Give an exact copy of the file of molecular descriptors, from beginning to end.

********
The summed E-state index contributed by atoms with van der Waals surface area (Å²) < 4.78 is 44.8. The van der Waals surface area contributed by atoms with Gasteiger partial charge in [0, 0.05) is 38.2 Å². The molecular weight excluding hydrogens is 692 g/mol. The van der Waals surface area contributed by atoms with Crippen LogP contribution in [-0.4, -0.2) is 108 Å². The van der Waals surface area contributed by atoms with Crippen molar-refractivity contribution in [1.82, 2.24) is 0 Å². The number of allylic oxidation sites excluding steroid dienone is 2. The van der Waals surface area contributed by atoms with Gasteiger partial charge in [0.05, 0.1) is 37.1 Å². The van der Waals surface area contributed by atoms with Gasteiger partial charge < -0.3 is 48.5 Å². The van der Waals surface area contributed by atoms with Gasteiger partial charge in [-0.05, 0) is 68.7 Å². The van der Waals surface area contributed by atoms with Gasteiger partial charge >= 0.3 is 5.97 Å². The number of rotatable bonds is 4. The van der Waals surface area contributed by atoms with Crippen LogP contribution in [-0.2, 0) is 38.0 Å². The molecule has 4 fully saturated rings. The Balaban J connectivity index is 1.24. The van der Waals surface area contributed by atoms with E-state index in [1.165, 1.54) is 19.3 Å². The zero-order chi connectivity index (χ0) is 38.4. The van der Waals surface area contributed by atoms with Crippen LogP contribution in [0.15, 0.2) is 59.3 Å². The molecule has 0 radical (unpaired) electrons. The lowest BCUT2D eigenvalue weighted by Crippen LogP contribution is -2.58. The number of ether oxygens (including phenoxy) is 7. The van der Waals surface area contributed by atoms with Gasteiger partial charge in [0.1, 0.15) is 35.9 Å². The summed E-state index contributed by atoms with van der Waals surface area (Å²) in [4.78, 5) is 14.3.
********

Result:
The summed E-state index contributed by atoms with van der Waals surface area (Å²) < 4.78 is 44.8. The van der Waals surface area contributed by atoms with Gasteiger partial charge in [0, 0.05) is 38.2 Å². The molecular weight excluding hydrogens is 692 g/mol. The van der Waals surface area contributed by atoms with Crippen LogP contribution in [-0.4, -0.2) is 108 Å². The van der Waals surface area contributed by atoms with Crippen molar-refractivity contribution in [1.82, 2.24) is 0 Å². The number of allylic oxidation sites excluding steroid dienone is 2. The van der Waals surface area contributed by atoms with Gasteiger partial charge in [0.05, 0.1) is 37.1 Å². The van der Waals surface area contributed by atoms with Gasteiger partial charge < -0.3 is 48.5 Å². The van der Waals surface area contributed by atoms with Gasteiger partial charge in [-0.05, 0) is 68.7 Å². The van der Waals surface area contributed by atoms with Gasteiger partial charge >= 0.3 is 5.97 Å². The number of rotatable bonds is 4. The van der Waals surface area contributed by atoms with Crippen LogP contribution in [-0.2, 0) is 38.0 Å². The molecule has 4 fully saturated rings. The Balaban J connectivity index is 1.24. The van der Waals surface area contributed by atoms with E-state index in [1.165, 1.54) is 19.3 Å². The zero-order chi connectivity index (χ0) is 38.4. The van der Waals surface area contributed by atoms with Crippen LogP contribution in [0.15, 0.2) is 59.3 Å². The molecule has 0 radical (unpaired) electrons. The lowest BCUT2D eigenvalue weighted by Crippen LogP contribution is -2.58. The number of ether oxygens (including phenoxy) is 7. The van der Waals surface area contributed by atoms with Gasteiger partial charge in [0.1, 0.15) is 35.9 Å². The summed E-state index contributed by atoms with van der Waals surface area (Å²) in [4.78, 5) is 14.3.